So, I had a vague idea that the UKLA longlisting was coming up, but I didn't know exactly when. And this morning one of my friends had linked to the list on facebook, but since no one had told me about it I assumed that Tyme's End hadn't made it.

So I wasn't going to look (I mean, honestly, why would I be interested in other people getting accolades? You must be mad) but then I told myself I was being a little bit pathetic, and I should gird my loins and grit my teeth (or possibly vice versa) and see who the lucky people were who'd managed to be SO MUCH BETTER THAN ME even though I DIDN'T WANT TO BE LONGLISTED ANYWAY-

(- I hope you're getting the tone of this - )

- only to find that in fact I was on it.

Cue big grins and sheepish laughter. And this blog post, naturally.

Tuesday, 13 September 2011

At Last

So. It's finished.

I wanted to find a picture of a limp rag - wrung-out and dripping - to express exactly how I feel, but I couldn't muster the energy to look for one.

That said, if you can imagine a limp rag with a quiet feeling of inner triumph, that would be even closer to what I'm trying to evoke.

It's been a long hard slog. But on Sunday - after a weekend when I wrote frantically, because it felt like if I didn't finish soon I'd go mad - I finally did it. The last sentence is - no, wait, I don't want to give too much away... the last word is "rain". It's a good last word, I think. And I was very, very glad to write it.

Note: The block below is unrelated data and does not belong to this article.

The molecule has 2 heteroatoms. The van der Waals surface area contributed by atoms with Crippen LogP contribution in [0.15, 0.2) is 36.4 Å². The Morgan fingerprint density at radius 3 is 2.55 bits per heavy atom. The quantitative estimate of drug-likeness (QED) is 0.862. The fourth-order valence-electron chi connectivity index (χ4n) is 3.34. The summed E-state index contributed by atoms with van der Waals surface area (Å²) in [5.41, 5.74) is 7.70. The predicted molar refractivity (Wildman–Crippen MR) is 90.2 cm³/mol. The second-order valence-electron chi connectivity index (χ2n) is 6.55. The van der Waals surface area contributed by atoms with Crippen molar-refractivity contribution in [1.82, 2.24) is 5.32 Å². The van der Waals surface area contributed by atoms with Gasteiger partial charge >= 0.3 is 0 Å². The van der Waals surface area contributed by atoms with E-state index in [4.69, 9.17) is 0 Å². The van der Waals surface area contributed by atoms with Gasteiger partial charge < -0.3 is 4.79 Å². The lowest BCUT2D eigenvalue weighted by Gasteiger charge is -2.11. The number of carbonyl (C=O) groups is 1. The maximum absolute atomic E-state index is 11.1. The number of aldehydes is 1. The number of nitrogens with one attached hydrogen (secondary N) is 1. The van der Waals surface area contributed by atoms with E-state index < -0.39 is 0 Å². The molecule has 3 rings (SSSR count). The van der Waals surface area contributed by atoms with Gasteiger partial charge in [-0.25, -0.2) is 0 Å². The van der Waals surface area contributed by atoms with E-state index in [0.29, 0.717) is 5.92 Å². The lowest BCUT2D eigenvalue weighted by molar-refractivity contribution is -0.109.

Now I'm going to take a (short) holiday. I've got books reserved for me at the library, a room to clean, laundry to do, lines to learn for King Lear, sleep to catch up on, and errands to run. I've got a new book to think about - and I can think about it now, without feeling guilty, like I'm peeking at the bottom tray of a box of chocolates before I've eaten the last couple of toffees on the top layer... Paradise.

And then - oh, did I mention the edits? I've got a whole page of them already, so many that there are major continuity issues in the book where I changed my mind half way through and didn't go back to update the beginning. It's going to be quite a lot of work, I think - although right now, in my haze of fatigue and euphoria, I'm sure that once I've done it Mazecheat's going to be brilliant... But it can wait, at least for a few days. 

I might even start that next book, if I'm feeling self-indulgent.

Tuesday, 6 September 2011

Stranger Things at Raindance

Stranger Things is my first feature-length film. It's a touching study of a young woman touched by grief (played by me - see fig. 1, left, I am the one who doesn't have a beard) who strikes up an unusual friendship with a vagrant who breaks into her dead mother's house. It's beautifully shot and scripted, and the film is a subtle and poignant story about loss, vulnerability and healing.

And if that doesn't grab you, and you're more of an action-movie fan, let me just say that although there aren't any car chases, there is a section where I flail around uselessly in a field with a stick.

I worked on it a long time ago, so it feels weird (and nostalgic) that it's only just having its London premiere (although it's done the rounds in the US and South America, picking up lots of awards on the way, including Best Narrative Feature at Slamdance and Woodstock). But it is!

At 9 pm on the 7th of October, Stranger Things will be shown at the Apollo Cinema, Piccadilly, as part of the Raindance festival. Everyone is more than welcome...